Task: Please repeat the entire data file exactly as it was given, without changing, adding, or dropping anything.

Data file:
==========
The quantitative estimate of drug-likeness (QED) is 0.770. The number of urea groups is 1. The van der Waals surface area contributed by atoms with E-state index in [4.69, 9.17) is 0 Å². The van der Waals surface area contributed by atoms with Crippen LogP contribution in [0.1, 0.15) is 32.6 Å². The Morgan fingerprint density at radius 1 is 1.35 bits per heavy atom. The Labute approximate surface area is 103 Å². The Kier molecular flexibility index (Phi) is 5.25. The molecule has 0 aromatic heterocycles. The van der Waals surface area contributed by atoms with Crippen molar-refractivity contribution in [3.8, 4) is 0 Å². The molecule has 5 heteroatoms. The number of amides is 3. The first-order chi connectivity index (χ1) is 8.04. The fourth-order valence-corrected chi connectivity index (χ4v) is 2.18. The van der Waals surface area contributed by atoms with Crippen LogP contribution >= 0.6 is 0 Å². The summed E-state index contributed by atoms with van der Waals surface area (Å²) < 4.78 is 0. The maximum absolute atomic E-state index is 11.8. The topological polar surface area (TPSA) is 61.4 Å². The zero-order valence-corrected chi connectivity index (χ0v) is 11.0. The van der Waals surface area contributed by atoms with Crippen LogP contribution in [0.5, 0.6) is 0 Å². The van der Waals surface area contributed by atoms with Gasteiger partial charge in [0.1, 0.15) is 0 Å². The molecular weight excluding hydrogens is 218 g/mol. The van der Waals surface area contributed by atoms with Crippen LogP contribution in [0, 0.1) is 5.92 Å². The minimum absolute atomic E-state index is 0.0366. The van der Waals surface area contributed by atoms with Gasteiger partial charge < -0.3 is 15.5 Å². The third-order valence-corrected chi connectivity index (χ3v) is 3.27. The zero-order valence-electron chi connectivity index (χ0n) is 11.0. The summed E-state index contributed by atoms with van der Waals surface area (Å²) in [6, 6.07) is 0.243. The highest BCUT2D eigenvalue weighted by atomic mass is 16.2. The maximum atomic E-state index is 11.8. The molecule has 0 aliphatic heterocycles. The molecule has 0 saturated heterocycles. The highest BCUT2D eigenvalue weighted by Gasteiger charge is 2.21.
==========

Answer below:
The quantitative estimate of drug-likeness (QED) is 0.770. The number of urea groups is 1. The van der Waals surface area contributed by atoms with E-state index in [4.69, 9.17) is 0 Å². The van der Waals surface area contributed by atoms with Crippen LogP contribution in [0.1, 0.15) is 32.6 Å². The Morgan fingerprint density at radius 1 is 1.35 bits per heavy atom. The Labute approximate surface area is 103 Å². The Kier molecular flexibility index (Phi) is 5.25. The molecule has 0 aromatic heterocycles. The van der Waals surface area contributed by atoms with Crippen molar-refractivity contribution in [3.8, 4) is 0 Å². The molecule has 5 heteroatoms. The number of amides is 3. The first-order chi connectivity index (χ1) is 8.04. The fourth-order valence-corrected chi connectivity index (χ4v) is 2.18. The van der Waals surface area contributed by atoms with Crippen LogP contribution >= 0.6 is 0 Å². The summed E-state index contributed by atoms with van der Waals surface area (Å²) < 4.78 is 0. The maximum absolute atomic E-state index is 11.8. The topological polar surface area (TPSA) is 61.4 Å². The zero-order valence-corrected chi connectivity index (χ0v) is 11.0. The van der Waals surface area contributed by atoms with Crippen LogP contribution in [0.5, 0.6) is 0 Å². The van der Waals surface area contributed by atoms with Gasteiger partial charge in [0.1, 0.15) is 0 Å². The molecular weight excluding hydrogens is 218 g/mol. The van der Waals surface area contributed by atoms with Crippen LogP contribution in [0, 0.1) is 5.92 Å². The minimum absolute atomic E-state index is 0.0366. The van der Waals surface area contributed by atoms with Gasteiger partial charge < -0.3 is 15.5 Å². The third-order valence-corrected chi connectivity index (χ3v) is 3.27. The zero-order valence-electron chi connectivity index (χ0n) is 11.0. The summed E-state index contributed by atoms with van der Waals surface area (Å²) in [6, 6.07) is 0.243. The highest BCUT2D eigenvalue weighted by atomic mass is 16.2. The maximum atomic E-state index is 11.8. The molecule has 0 aliphatic heterocycles. The molecule has 0 saturated heterocycles. The highest BCUT2D eigenvalue weighted by Gasteiger charge is 2.21.